# How to place and number 3 short equations in one line?

I have 3 short equations which consume much vertical space, if each one is typeset in a separate line.

• How can I typeset them in one line in a "mathematically correct" way?
I do not necessarily need separate labels for each one of them: one label (and equation number would be enough)

\documentclass[11pt, a4paper]{scrbook}

\usepackage[ngerman]{babel}
\usepackage{array, amsmath}

\begin{document}

\begin{eqnarray}
x_{1} &= & \frac{A-A_{0}}{\frac{1}{2}\cdot \left( A_{\mathrm{A}} - A_{\mathrm{a}} \right)}
\label{exv:eqn:UmrechnungEingangsgroesse1} \\
x_{2} &= & \frac{B-B_{0}}{\frac{1}{2}\cdot \left( B_{\mathrm{A}} - B_{\mathrm{a}} \right)}
\label{exv:eqn:UmrechnungEingangsgroesse2} \\
x_{3} &= &  \frac{C-C_{0}}{\frac{1}{2}\cdot \left( C_{\mathrm{A}} - C_{\mathrm{a}} \right)}
\label{exv:eqn:UmrechnungEingangsgroesse3}
\end{eqnarray}
\end{document}

-

First of all, Avoid eqnarray.

You can use a normal equation environment and separate the equations with a \qquad.

\documentclass[11pt, a4paper]{scrbook}

\usepackage[ngerman]{babel}
\usepackage{amsmath}

\begin{document}

$$x_{1} = \frac{A-A_{0}}{\frac{1}{2}\cdot \left( A_{\mathrm{A}} - A_{\mathrm{a}} \right)} \qquad x_{2} = \frac{B-B_{0}}{\frac{1}{2}\cdot \left( B_{\mathrm{A}} - B_{\mathrm{a}} \right)} \qquad x_{3} = \frac{C-C_{0}}{\frac{1}{2}\cdot \left( C_{\mathrm{A}} - C_{\mathrm{a}} \right)} \label{exv:eqn:UmrechnungEingangsgroesse3}$$
\end{document}


(In my original answer I used an align environment, but this isn't really "correct", as that is meant for aligning equations over more than one line. As this only has one line, it is more appropriate to use an equation environment, as commented by Andrew Stacey.)

-
Thanks for the hint on eqnarray and for your example! Is that "mathematically correct"? Should(n't) I use a kind of separator (like semicolon) between the 3 equations? – MostlyHarmless Nov 2 '11 at 11:18
@Martin To be honest, I don't know what is common practice here, sorry. – Torbjørn T. Nov 2 '11 at 12:03
@ Torbjørn T.: thanks for your honesty! So I hope there'll drop in some mathematicians which can tell us. :-) – MostlyHarmless Nov 2 '11 at 12:21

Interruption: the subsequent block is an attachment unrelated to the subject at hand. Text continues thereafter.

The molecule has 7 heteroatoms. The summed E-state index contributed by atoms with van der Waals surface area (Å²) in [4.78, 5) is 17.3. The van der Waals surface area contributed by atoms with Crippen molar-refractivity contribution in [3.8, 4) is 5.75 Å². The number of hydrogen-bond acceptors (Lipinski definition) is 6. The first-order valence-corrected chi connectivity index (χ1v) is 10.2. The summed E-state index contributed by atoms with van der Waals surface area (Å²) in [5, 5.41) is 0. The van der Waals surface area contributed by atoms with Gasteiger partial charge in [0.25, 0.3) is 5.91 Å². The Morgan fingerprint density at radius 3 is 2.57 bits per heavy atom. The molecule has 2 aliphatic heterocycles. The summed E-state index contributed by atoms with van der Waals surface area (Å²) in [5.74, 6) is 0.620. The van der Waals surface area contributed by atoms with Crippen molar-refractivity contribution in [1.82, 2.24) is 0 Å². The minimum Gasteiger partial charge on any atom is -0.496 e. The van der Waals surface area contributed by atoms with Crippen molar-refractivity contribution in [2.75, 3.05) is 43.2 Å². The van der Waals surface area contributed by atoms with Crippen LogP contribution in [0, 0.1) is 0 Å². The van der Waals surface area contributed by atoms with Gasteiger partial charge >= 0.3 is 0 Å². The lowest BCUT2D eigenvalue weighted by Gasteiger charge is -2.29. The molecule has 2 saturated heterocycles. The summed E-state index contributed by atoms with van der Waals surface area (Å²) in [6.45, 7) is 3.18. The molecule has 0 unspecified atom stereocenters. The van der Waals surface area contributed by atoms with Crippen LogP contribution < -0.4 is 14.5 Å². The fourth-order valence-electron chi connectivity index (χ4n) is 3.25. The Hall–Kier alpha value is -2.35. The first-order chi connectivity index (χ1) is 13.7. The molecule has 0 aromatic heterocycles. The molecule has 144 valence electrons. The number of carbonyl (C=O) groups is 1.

(I am a mathematician.) In this case, I'd say that the whitespace is enough separation. I've tried with commas and semi-colons and they just get lost - they're so small with respect to the fractions that they look more like stray pixels that have lost their way. – Loop Space Nov 2 '11 at 13:38
Incidentally, why are you using align and not equation? There's nothing to align with. Using \qquad between the pieces produces adequate separation, I deem. – Loop Space Nov 2 '11 at 13:39

Firstly, I fully support the points avoiding eqnarray and using amsmath environments whenever possible, such as align.

amsmath provides a subequations environment, which might also be useful, though it's more for numbering subequations but not for lining up horizontally.

You could use align such as Torbjørn showed, as it supports several columns. Here the & symbol is both for alignment and for separating columns, as in tabular, alternating.

Another option is flalign, you could use it in the very same way, but the equations would be more spread out, so you would have more space.

You don't need to use a amsmath align environment, since the horizontal positioning is a tabular like issue. So if you would like to have equations with labels you can refer to, you could use for example tabularx with equal column width:

\documentclass[11pt,a4paper]{scrbook}
\usepackage{amsmath}
\usepackage{tabularx}
\begin{document}
\chapter{Equations}
See equations \eqref{eqn:1}, \eqref{eqn:2} and \eqref{eqn:3}.

\noindent\begin{tabularx}{\textwidth}{@{}XXX@{}}
$$x_{1} = \frac{A-A_{0}}{\frac{1}{2} \cdot \left( A_{\mathrm{A}} - A_{\mathrm{a}} \right)} \label{eqn:1}$$ &
$$x_{2} = \frac{B-B_{0}}{\frac{1}{2} \cdot \left( B_{\mathrm{A}} - B_{\mathrm{a}} \right)} \label{eqn:2}$$ &
$$x_{3} = \frac{C-C_{0}}{\frac{1}{2} \cdot \left( C_{\mathrm{A}} - C_{\mathrm{a}} \right)} \label{eqn:3}$$
\end{tabularx}
\end{document}


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thanks, a tabularx is also a good idea - I would also accept your answer if I could, but I'll go with the \qquad this time. – MostlyHarmless Nov 3 '11 at 9:03